Young playwright's debut finds magic in a country town

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July 30, 2017 07:00:00

At 23, Disapol Savetsila is the youngest playwright to ever have his work performed at Sydney Theatre Company.

His debut play, Australian Graffiti, currently sits alongside two productions written overseas long before he was born: an adaptation of George Orwell’s 1984, and Caryl Churchill’s Cloud Nine.

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(Books and Arts)

“Sometimes I still catch myself sort of thinking: ‘Oh my god, we’re standing at STC talking about characters that I’ve written.'”

Savetsila was born in Sydney and grew up in a family of Thai restaurateurs who lived in regional New South Wales — first in Parkes, then Bathurst.

It wasn’t something that Savetsila gave much thought to when he was growing up.

“I didn’t wake up every day thinking, ‘How do I exist in this small country town as an Asian teenager?'” he says. “You’re just occupied living your life.”

Protecting ‘home’ in the face of change

Australian Graffiti is about a Thai family who run a restaurant in a small Australian country town.

When graffiti in Thai appears on a church wall, the family become suspects, and everything changes.

“I was interested in that idea of home, and being protective over what it means, especially in the face of change,” he says.

“That idea, that as soon as your lifestyle changes — and not just your own, but your community’s lifestyle changes — the way people can instinctively dig their heels in to stop that change.”

The play has an element of magical realism, in the form of a cook named Loong, played by Srisacd Sacdpraseuth. Loong is dead but still around, unburied and with much to say.

For inspiration, Savetsila says he drew on stories he was told by older relatives.

“There’s this wonderful reality about superstition in Thai culture, especially in a lot of our stories where it can be magical but also be treated as an ordinary part of your everyday life, and just purely natural.”

From page to stage

When Savetsila was 19, he submitted a short play to the Lotus Playwriting Project, an initiative run by Contemporary Asian Australian Performance and Playwriting Australia.

At the time, he was a creative writing student at the University of Wollongong.

That play — already called Australian Graffiti — got him accepted into the program, and before long, it came to the attention of STC’s literary manager, Polly Rowe, who picked it up for further development in STC’s Rough Draft program.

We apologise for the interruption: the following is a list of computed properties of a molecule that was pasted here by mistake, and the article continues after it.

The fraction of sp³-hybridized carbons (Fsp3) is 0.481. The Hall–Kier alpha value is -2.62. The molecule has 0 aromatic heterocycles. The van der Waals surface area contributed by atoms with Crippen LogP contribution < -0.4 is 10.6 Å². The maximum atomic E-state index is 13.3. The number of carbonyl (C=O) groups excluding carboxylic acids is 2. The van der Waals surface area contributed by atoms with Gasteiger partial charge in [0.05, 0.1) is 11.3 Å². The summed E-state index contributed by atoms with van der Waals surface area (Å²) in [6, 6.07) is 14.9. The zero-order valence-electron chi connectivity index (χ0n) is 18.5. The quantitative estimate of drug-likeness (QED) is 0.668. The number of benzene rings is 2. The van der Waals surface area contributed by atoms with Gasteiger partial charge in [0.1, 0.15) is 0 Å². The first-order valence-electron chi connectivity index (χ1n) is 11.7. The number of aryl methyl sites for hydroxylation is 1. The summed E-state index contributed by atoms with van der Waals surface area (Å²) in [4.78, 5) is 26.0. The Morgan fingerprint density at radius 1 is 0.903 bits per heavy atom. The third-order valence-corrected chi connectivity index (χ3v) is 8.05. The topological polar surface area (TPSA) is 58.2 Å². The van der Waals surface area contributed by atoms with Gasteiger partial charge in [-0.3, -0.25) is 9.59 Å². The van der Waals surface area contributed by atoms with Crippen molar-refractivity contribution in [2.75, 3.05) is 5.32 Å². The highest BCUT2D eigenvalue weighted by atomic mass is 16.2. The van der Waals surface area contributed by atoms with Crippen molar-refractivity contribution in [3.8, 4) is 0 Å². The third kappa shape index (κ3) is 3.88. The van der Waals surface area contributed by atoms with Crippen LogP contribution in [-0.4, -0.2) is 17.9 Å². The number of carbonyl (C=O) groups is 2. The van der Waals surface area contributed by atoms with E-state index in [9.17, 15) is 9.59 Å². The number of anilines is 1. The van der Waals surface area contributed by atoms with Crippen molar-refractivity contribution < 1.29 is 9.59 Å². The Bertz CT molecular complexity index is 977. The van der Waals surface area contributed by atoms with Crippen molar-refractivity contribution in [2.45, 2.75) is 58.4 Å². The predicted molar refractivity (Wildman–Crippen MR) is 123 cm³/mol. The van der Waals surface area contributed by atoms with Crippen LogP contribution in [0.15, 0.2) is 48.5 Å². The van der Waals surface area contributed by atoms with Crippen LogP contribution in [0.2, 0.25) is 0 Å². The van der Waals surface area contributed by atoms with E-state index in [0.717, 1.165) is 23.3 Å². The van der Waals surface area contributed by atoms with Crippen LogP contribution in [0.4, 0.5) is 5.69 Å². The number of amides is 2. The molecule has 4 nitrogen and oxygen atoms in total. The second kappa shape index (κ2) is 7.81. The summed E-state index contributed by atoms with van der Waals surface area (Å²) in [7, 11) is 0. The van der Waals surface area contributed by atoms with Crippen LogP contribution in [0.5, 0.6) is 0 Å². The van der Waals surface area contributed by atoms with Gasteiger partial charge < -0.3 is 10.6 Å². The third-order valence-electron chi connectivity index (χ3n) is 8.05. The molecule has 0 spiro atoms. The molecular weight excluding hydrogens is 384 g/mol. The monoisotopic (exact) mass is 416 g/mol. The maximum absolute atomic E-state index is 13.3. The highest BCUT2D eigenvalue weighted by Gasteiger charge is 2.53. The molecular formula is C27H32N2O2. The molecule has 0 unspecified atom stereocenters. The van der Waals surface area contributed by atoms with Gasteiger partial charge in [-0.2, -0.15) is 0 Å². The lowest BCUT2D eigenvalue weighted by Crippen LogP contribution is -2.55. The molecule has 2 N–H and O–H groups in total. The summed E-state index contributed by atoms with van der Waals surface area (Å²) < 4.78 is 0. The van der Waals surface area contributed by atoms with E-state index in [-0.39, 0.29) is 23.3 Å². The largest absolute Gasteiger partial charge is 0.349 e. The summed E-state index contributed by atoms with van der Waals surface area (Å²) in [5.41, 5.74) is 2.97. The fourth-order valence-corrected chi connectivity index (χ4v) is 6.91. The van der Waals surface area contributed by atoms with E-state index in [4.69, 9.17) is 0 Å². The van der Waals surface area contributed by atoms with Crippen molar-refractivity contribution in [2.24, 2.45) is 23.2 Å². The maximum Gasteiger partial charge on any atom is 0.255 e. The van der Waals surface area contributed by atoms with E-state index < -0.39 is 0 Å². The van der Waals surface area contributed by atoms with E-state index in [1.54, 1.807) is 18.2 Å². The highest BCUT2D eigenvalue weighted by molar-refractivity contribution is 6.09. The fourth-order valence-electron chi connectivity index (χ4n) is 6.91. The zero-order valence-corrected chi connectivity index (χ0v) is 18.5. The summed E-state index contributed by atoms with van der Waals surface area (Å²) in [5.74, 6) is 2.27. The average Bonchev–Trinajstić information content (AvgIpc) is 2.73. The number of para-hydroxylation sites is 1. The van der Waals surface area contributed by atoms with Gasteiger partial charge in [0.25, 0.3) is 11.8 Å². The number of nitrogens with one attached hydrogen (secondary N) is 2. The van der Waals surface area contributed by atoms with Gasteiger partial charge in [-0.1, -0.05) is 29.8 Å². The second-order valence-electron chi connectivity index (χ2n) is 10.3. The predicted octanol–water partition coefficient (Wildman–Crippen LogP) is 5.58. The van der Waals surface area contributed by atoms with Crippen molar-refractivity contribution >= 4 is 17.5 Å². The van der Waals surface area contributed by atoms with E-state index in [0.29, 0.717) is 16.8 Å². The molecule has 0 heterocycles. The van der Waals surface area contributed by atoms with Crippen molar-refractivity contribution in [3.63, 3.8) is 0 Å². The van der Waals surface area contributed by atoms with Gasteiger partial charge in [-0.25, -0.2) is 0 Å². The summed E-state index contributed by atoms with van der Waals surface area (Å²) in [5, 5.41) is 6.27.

For the last few years, Savestila has been working with director Paige Rattray to bring Australian Graffiti to life.

Much of this process has been a collaborative effort with the actors, a cast of seven, playing five Thai characters and two locals: Gabby Chan, Airlie Dodd, Peter Kowitz, Kenneth Moraleda, Mason Phoumirath, Monica Sayers, and Srisacd Sacdpraseuth.

“By the end of the first week of rehearsals, I really got the sense then that this play wasn’t just mine anymore, it’s everyone’s,” Savetsila says.

The actors improvised and brought in their own interpretations of the characters, and experimented to stretch out the characters in as many ways as possible.

“And I get the lucky role of sitting in the corner and watching them unlock all these incredible things … and then getting to just write it down and then steal it,” Savetsila says, “which is pretty incredible.

“Everyone was able to bring their own thing and really shape the play in ways that I definitely couldn’t.

“If it was in my hands, we would just be talking about another Word document at the moment.”

The writing’s on the wall

Australian Graffiti is part way through a five-week run. Many nights in the 200-seater theatre have been sold out, and Savetsila feels like he can finally relax a little.

“I’m over all the initial jitters that occurred, and the terror of wondering how people are going to react to it,” he says.

Savetsila’s family — his mum, grandma, and brother — came from Bathurst this week to see the show.

“Honestly, I was really nervous about them seeing the show cause they’ve never seen anything that’s been kind of this close to home. I think they really appreciated it,” he says.

“My mum said it’s nice to know that I’m not just wasting my time down here.”

For now, Savetsila is enjoying the ride and keen to make light of the buzz around his achievement as the youngest playwright to have work programmed by STC.

“If anything, I’m pretty sure that next year they’ll find a 22-year-old or something,” he says with a smile.

Australian Graffiti is playing at Sydney Theatre Company until August 12.

Topics:

theatre,

community-and-society,

multiculturalism,

sydney-2000



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